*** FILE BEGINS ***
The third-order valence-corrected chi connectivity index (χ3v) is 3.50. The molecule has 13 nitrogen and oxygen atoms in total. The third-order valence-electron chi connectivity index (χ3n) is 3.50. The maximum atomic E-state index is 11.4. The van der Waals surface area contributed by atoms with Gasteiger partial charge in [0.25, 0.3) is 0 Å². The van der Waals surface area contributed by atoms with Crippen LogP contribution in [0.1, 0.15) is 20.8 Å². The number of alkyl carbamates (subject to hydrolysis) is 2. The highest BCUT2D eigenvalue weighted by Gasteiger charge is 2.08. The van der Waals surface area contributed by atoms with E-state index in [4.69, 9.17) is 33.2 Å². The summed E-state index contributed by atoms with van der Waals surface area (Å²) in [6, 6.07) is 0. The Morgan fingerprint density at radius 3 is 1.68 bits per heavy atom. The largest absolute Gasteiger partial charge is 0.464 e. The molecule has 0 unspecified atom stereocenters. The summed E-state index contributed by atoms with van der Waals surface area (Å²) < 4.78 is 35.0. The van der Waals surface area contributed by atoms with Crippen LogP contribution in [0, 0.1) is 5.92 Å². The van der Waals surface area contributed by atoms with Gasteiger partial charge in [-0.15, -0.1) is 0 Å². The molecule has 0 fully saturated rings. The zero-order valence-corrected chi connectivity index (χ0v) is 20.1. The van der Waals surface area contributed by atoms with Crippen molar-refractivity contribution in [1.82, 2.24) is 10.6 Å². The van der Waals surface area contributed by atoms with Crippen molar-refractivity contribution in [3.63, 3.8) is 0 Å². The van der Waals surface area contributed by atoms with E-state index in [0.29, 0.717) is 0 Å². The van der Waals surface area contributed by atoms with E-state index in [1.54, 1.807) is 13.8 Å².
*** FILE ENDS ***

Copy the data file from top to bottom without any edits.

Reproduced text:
The third-order valence-corrected chi connectivity index (χ3v) is 3.50. The molecule has 13 nitrogen and oxygen atoms in total. The third-order valence-electron chi connectivity index (χ3n) is 3.50. The maximum atomic E-state index is 11.4. The van der Waals surface area contributed by atoms with Gasteiger partial charge in [0.25, 0.3) is 0 Å². The van der Waals surface area contributed by atoms with Crippen LogP contribution in [0.1, 0.15) is 20.8 Å². The number of alkyl carbamates (subject to hydrolysis) is 2. The highest BCUT2D eigenvalue weighted by Gasteiger charge is 2.08. The van der Waals surface area contributed by atoms with E-state index in [4.69, 9.17) is 33.2 Å². The summed E-state index contributed by atoms with van der Waals surface area (Å²) in [6, 6.07) is 0. The Morgan fingerprint density at radius 3 is 1.68 bits per heavy atom. The largest absolute Gasteiger partial charge is 0.464 e. The molecule has 0 unspecified atom stereocenters. The summed E-state index contributed by atoms with van der Waals surface area (Å²) < 4.78 is 35.0. The van der Waals surface area contributed by atoms with Crippen LogP contribution in [0, 0.1) is 5.92 Å². The van der Waals surface area contributed by atoms with Gasteiger partial charge in [-0.15, -0.1) is 0 Å². The molecule has 0 fully saturated rings. The zero-order valence-corrected chi connectivity index (χ0v) is 20.1. The van der Waals surface area contributed by atoms with Crippen molar-refractivity contribution in [1.82, 2.24) is 10.6 Å². The van der Waals surface area contributed by atoms with Crippen molar-refractivity contribution in [3.63, 3.8) is 0 Å². The van der Waals surface area contributed by atoms with E-state index in [0.29, 0.717) is 0 Å². The van der Waals surface area contributed by atoms with E-state index in [1.54, 1.807) is 13.8 Å².